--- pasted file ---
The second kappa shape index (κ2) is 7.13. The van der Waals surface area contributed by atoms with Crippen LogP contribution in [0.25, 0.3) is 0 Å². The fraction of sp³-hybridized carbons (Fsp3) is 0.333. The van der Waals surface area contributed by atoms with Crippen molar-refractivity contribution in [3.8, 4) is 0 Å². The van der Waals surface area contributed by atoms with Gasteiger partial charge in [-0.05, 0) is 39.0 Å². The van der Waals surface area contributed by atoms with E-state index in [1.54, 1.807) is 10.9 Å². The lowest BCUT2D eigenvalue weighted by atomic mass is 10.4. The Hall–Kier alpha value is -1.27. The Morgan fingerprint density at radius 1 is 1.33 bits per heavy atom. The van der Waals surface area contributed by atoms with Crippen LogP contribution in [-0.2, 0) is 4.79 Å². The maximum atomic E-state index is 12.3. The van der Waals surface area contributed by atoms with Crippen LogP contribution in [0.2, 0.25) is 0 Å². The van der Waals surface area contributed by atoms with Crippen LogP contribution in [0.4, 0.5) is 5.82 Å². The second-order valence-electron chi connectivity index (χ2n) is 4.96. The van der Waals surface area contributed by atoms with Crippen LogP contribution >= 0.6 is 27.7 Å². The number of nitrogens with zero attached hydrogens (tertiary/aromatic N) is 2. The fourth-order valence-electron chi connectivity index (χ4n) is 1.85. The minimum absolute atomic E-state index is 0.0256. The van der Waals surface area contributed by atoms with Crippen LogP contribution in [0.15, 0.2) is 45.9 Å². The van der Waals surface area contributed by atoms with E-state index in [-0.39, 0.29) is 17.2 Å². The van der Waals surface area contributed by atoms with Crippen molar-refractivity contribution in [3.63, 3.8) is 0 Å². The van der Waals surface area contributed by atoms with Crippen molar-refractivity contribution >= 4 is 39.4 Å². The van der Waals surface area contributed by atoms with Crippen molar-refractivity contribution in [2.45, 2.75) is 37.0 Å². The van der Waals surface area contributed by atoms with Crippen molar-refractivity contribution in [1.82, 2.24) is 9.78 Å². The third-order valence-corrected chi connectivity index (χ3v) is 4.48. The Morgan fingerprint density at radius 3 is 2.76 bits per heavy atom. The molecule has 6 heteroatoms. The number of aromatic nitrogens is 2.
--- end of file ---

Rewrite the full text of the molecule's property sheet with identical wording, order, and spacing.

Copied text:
The second kappa shape index (κ2) is 7.13. The van der Waals surface area contributed by atoms with Crippen LogP contribution in [0.25, 0.3) is 0 Å². The fraction of sp³-hybridized carbons (Fsp3) is 0.333. The van der Waals surface area contributed by atoms with Crippen molar-refractivity contribution in [3.8, 4) is 0 Å². The van der Waals surface area contributed by atoms with Gasteiger partial charge in [-0.05, 0) is 39.0 Å². The van der Waals surface area contributed by atoms with E-state index in [1.54, 1.807) is 10.9 Å². The lowest BCUT2D eigenvalue weighted by atomic mass is 10.4. The Hall–Kier alpha value is -1.27. The Morgan fingerprint density at radius 1 is 1.33 bits per heavy atom. The van der Waals surface area contributed by atoms with Crippen LogP contribution in [-0.2, 0) is 4.79 Å². The maximum atomic E-state index is 12.3. The van der Waals surface area contributed by atoms with Crippen LogP contribution in [0.2, 0.25) is 0 Å². The van der Waals surface area contributed by atoms with Crippen LogP contribution in [0.4, 0.5) is 5.82 Å². The second-order valence-electron chi connectivity index (χ2n) is 4.96. The van der Waals surface area contributed by atoms with Crippen LogP contribution >= 0.6 is 27.7 Å². The number of nitrogens with zero attached hydrogens (tertiary/aromatic N) is 2. The fourth-order valence-electron chi connectivity index (χ4n) is 1.85. The minimum absolute atomic E-state index is 0.0256. The van der Waals surface area contributed by atoms with Crippen LogP contribution in [0.15, 0.2) is 45.9 Å². The van der Waals surface area contributed by atoms with E-state index in [-0.39, 0.29) is 17.2 Å². The van der Waals surface area contributed by atoms with Crippen molar-refractivity contribution in [3.63, 3.8) is 0 Å². The van der Waals surface area contributed by atoms with Crippen molar-refractivity contribution >= 4 is 39.4 Å². The van der Waals surface area contributed by atoms with Crippen molar-refractivity contribution in [2.45, 2.75) is 37.0 Å². The van der Waals surface area contributed by atoms with Crippen molar-refractivity contribution in [1.82, 2.24) is 9.78 Å². The third-order valence-corrected chi connectivity index (χ3v) is 4.48. The Morgan fingerprint density at radius 3 is 2.76 bits per heavy atom. The molecule has 6 heteroatoms. The number of aromatic nitrogens is 2.